Do you have to do at least one clinical audit in the five year cycle for your medical appraisal?
This Blog clears the myth that you have to do at least one clinical audit in the five year cycle for your medical appraisal.
Clinical audit is not a revalidation requirement – although it can form part of quality improvement activities or a quality improvement project. For the purposes of revalidation, the GMC requires that all doctors demonstrate that they regularly participate in activities that review and evaluate the quality of their work. Earlier RCGP guidance recommended that you should complete two examples of reflection on your significant event analysis and/ or reflective case review every year, and a formal two cycle audit once in five years. If you continue to do this, you will still meet the GMC requirement to demonstrate reflection on review of your work.
The RCGP has accepted feedback that that the former recommendation (above) was too restrictive for many GPs who were doing excellent quality improvement activities from a whole range of different types that were more appropriate to their circumstances. The RCGP has broadened its former recommendation to make clear that there are many different types of quality improvement activity, other than audit, that are equally acceptable as quality improvement activities, in showing that you have:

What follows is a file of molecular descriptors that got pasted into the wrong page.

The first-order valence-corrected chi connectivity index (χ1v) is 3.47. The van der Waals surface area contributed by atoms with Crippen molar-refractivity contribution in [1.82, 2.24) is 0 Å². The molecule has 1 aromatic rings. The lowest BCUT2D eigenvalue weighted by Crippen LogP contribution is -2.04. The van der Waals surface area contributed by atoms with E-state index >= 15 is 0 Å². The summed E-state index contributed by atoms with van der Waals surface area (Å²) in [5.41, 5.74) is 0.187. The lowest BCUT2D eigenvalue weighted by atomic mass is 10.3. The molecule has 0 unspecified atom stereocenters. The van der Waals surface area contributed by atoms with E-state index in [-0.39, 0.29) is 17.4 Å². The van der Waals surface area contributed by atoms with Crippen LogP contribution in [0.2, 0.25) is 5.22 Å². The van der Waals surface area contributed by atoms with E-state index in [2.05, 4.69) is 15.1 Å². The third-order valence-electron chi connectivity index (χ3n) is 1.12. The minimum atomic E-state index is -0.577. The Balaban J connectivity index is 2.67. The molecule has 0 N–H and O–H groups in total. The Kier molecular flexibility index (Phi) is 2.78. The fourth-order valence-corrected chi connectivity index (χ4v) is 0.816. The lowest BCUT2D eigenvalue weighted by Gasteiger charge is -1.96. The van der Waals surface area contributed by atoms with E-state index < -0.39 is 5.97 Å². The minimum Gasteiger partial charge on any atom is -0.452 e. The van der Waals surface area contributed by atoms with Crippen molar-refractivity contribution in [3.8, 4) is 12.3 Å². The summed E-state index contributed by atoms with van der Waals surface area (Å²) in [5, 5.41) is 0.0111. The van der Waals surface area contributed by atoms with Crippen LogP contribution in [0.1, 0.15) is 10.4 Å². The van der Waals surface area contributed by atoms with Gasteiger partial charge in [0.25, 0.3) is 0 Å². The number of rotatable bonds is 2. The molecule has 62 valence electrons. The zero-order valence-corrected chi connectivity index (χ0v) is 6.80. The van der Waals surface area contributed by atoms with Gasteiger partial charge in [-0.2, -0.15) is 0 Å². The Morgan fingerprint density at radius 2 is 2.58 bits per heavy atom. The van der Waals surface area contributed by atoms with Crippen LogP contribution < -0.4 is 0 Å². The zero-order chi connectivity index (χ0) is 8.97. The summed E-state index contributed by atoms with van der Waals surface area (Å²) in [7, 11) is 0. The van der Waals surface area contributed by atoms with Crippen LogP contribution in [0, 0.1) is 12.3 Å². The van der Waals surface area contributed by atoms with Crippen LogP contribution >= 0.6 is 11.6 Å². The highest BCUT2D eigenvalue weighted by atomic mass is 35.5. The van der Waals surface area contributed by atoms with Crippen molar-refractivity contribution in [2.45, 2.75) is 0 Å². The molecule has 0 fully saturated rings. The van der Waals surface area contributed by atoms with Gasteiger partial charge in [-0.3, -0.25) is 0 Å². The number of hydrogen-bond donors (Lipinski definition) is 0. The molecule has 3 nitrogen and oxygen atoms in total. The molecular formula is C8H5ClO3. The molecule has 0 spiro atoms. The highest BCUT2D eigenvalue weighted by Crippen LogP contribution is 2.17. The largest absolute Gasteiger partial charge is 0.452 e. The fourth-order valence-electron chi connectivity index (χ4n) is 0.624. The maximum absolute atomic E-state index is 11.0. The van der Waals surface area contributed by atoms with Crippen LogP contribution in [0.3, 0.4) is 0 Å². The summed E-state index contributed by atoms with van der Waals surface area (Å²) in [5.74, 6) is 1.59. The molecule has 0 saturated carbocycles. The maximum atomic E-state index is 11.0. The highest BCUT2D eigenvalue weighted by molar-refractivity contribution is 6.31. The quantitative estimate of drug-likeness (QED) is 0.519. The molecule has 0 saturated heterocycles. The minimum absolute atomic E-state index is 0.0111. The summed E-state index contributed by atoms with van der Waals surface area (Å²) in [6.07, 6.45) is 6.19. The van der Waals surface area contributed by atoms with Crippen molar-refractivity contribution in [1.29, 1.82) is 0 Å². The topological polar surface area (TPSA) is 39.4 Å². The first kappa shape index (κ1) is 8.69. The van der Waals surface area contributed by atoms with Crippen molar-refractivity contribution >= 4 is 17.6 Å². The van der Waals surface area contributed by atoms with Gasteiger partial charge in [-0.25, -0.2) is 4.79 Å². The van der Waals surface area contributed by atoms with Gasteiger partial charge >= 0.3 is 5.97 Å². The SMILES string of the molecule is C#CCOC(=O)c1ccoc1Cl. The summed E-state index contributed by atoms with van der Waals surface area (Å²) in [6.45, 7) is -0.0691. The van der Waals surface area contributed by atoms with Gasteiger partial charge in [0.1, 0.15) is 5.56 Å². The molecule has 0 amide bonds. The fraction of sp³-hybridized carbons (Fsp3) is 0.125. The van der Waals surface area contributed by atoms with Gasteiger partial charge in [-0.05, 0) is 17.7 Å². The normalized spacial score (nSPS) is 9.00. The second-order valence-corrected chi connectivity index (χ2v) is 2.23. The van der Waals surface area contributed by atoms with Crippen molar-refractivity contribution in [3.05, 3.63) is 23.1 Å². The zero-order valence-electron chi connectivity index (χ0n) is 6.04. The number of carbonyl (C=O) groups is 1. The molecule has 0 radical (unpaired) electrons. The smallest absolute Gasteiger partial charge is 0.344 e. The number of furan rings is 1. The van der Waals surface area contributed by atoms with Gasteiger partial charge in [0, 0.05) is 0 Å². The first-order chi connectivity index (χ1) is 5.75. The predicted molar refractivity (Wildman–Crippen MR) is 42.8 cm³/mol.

- thought about the quality of care you are actually providing
- reviewed your care in the context of current guidance on good practice
- made changes where necessary or appropriate in order to improve (or celebrated the fact that what you have measured has shown that there are no changes that you need to make)
- revisited the question to see whether the changes you have made have resulted in an improvement (or maintained your existing high standards) – the quality assurance stage
It is important that you routinely review the effectiveness and appropriateness of the care that you provide in order to keep patients safe. Demonstrating that this is a professional habit is a matter of choosing appropriate examples, that show what you do and how you do it, not documenting every review of your work that you do. Depending on your circumstances, different quality improvement tools will be helpful, including reflective case review, Significant Event Analysis, review of personal outcome data, ’Search and Do’, ’Plan, Do Study, Act’ and clinical audit (among many others). The RCGP, and others, provide many useful resources for quality improvement activities.
You may wish to plan your quality improvement activities for the coming year with your appraiser and include them in your PDP. If you are aware that what you are planning as a quality improvement activity is very unusual, you may wish to discuss it with your appraiser, and agree it with your responsible officer, before deciding to include it.
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